John Wong

SurnameWong
Given NameJohn
CountryChina
CategoryMilitary-Air
GenderMale

Contributor:

ww2dbaseJohn Wong (Cantonese: Poon-Yeung Wong; Mandarin Pinyin: Panyang Huang) was born in Changshan County, Guangdong Province, China. At the age of 6, his father brought him to Seattle, Washington, United States, where he would remain with his uncle even after his father returned to China six years later. Shortly after, he moved to Portland, Oregon, United States, where he befriended fellow aviation enthusiast Arthur Chin (Cantonese: Sui-Tin Chan; Mandarin Pinyin: Ruidian Chen). Wong and Chin enrolled in a Portland flight school established by Chinese-Americans together; their tuition and expenses were paid by donations from the Chinese-American community in exchange for their promise to join the Chinese military in the war against Japan upon their graduation. Wong received his US civilian pilot's license in Apr 1932, and then traveled to China to join the Guangdong Provincial Air Force. In 1935, he was sent to Germany, again along side of Chin, for advanced training at the Luftwaffe airfield in Lagerlechfeld in southern Germany. When he returned to China, the Nationalist central government's air force had taken control of the air units from Guangdong, thus Chin was assigned to 17th Pursuit Squadron of the central government's 3rd Pursuit Group as the squadron commander, flying P-26 (exported under the designation Boeing 281) fighters. On 17 Aug 1937, during the Japanese Kanoya Kokotai (based in Taiwan) attack on Chuyung Airfield near Nanjing where his squadron was based, he shot down a G3M bomber (killing piot Lieutenant Commander Nitta), heavily damaged a second G3M bomber (Wong claimed a victory, but Japanese records showed that pilot Lieutenant (jg) Watanabe was able to nurse the bomber back to a Japanese airfield on one engine), and shared a downing of a third G3M bomber with a fellow pilot. In early Oct 1937, he shot down a Japanese bomber on a reconnaissance mision while flying the Chinese Air Force's only P-36 fighter (exported under the designation Hawk 75). On 12 Oct 1937, flying one of the last two surviving P-26 fighters in Chinese Air Force's inventory (the other being flown by Lieutenant Wong Tse-tsim in this engagement), intercepted a Japanese bombing mission of 9 G3M bombers escorted by 11 A5M fighters; he shot down the A5M fighter flown by Mazazumi Ino, but then was forced to cut his mission short when his map case broke loose during maneuvers and struck him in the head, disorienting him. In Nov 1937, his squadron was relocated to Hangzhou, Zhejiang Province, China. On 3 Dec, Wong flew a reconnaissance mission in a P-26 fighter out of Nanjing, China. On 3 Dec, he flew a reconnaissance missiong over Shanghai, China. On 9 Dec, the squadron received orders to go to Lanzhou (Postal Map: Lanchow), Gansu Province, China to receive Soviet-made I-15bis fighters. In Apr 1938, Wong was promoted to command 5th Pursuit Group. In Jun 1938, he was transferred to Shaoguan (Postal Map: Shao-kwan), Guangdong Province, China, where he would be reunited with his friend Arthur Chin, who was now the commanding officer of 28th Pursuit Squadron. On 16 Jun 1938, he led a group of nine Gladiator fighters, with Chin as his wingman, to intercept six Japanese G3M bombers over Guangdong Province aiming to attack Lechang Railway Station (now Pingshi Lechang Railway Station in Shaoguan). Wong dove under one bomber and fired upwards, igniting the external bomb; as the first bomber fell, the explosion damaged a nearby bomber, and Wong followed up to destroy the damaged bomber. Meanwhile, Chin shot down the third bomber of that particular flight. In 1939, he was involved in several aerial engagements over Guangxi Province, China, but did not score any victories. In 1940, he entered staff college. Later in the war, he served abroad as an air attaché.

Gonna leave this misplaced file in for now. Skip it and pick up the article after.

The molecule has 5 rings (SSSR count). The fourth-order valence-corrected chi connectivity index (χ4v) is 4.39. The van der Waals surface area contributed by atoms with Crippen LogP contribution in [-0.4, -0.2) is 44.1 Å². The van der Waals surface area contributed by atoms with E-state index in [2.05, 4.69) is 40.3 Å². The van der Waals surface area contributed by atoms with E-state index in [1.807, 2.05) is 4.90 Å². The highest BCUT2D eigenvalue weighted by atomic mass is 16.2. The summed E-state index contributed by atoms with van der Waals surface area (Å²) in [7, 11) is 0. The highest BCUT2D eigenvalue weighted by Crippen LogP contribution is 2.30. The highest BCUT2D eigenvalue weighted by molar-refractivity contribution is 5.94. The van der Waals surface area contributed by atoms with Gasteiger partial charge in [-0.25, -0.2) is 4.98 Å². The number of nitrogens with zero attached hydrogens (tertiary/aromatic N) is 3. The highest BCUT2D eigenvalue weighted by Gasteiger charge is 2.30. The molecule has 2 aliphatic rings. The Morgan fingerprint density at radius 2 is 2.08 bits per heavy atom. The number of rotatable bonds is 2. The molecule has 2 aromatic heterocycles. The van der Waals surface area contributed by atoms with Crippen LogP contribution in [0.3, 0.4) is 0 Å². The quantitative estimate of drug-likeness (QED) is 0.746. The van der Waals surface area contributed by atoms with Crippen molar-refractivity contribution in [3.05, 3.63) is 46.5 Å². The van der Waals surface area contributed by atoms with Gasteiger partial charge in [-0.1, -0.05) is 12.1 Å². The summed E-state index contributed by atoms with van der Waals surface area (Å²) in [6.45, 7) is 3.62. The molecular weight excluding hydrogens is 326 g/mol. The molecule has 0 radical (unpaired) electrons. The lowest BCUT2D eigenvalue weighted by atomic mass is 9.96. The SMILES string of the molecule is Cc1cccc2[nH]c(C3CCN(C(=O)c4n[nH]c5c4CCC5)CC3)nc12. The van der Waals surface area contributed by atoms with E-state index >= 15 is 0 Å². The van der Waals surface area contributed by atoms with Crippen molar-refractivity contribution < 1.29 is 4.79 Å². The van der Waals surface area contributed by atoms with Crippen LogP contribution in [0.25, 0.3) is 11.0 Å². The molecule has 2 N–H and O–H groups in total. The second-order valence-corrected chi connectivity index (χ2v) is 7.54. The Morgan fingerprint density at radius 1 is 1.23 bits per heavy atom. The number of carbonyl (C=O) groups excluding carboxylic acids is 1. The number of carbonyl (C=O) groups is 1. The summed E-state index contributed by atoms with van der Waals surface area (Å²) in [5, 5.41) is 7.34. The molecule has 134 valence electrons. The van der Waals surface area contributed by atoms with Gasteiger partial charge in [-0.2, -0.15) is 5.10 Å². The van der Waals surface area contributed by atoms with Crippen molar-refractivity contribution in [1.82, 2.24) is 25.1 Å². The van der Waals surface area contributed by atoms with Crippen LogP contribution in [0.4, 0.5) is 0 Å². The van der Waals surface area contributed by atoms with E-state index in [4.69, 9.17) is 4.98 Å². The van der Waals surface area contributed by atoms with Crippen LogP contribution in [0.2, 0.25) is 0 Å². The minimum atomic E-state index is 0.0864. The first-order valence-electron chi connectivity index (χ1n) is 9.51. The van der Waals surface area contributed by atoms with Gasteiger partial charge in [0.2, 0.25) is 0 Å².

ww2dbaseSource: Raymond Cheung, Aces of the Republic of China Air Force

John Wong Timeline

17 Aug 1937 John Wong, flying a P-26 fighter, shot down Lieutenant Commander Nitta's G3M bomber northeast of Chuyung Airfield near Nanjing, China; Nitta was either killed during the crash, or, according to Japanese records, committed suicide after a crash landing. Shortly afterwards, Wong heavily damaged Lieutenant (jg) Watanabe's G3M bomber, followed by a joint victory over yet another G3M bomber (credit shared with Lieutenant Wong Tse-tsim).
20 Sep 1937 John Wong, flying a P-26 fighter, damaged a Japanese floatplane over China.
12 Oct 1937 John Wong, flying a P-26 fighter, shot down a Japanese A5M fighter over China.
3 Dec 1937 John Wong, flying a P-26 fighter, flew a reconnaissance mission out of Nanjing, China over the Shanghai area. He radioed the number of Japanese aircraft parked at several airfields, and escaped the Japanese fighters that rose to intercept him.
16 Jun 1938 John Wong, flying a Gladiator fighter and leading eight others, attacked a group of six Japanese G3M bombers over Guangdong Province, China, shooting down two.

Photographs

John Wong, Xue Bingshen, Situ Xian, German Luftwaffe instructor, Mo Jie, and Arthur Chin at Lagerlechfeld, Germany, 1935-1936




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More on John Wong
Event(s) Participated:
» Second Battle of Shanghai

Related Books:
» Aces of the Republic of China Air Force

John Wong Photo Gallery
John Wong, Xue Bingshen, Situ Xian, German Luftwaffe instructor, Mo Jie, and Arthur Chin at Lagerlechfeld, Germany, 1935-1936




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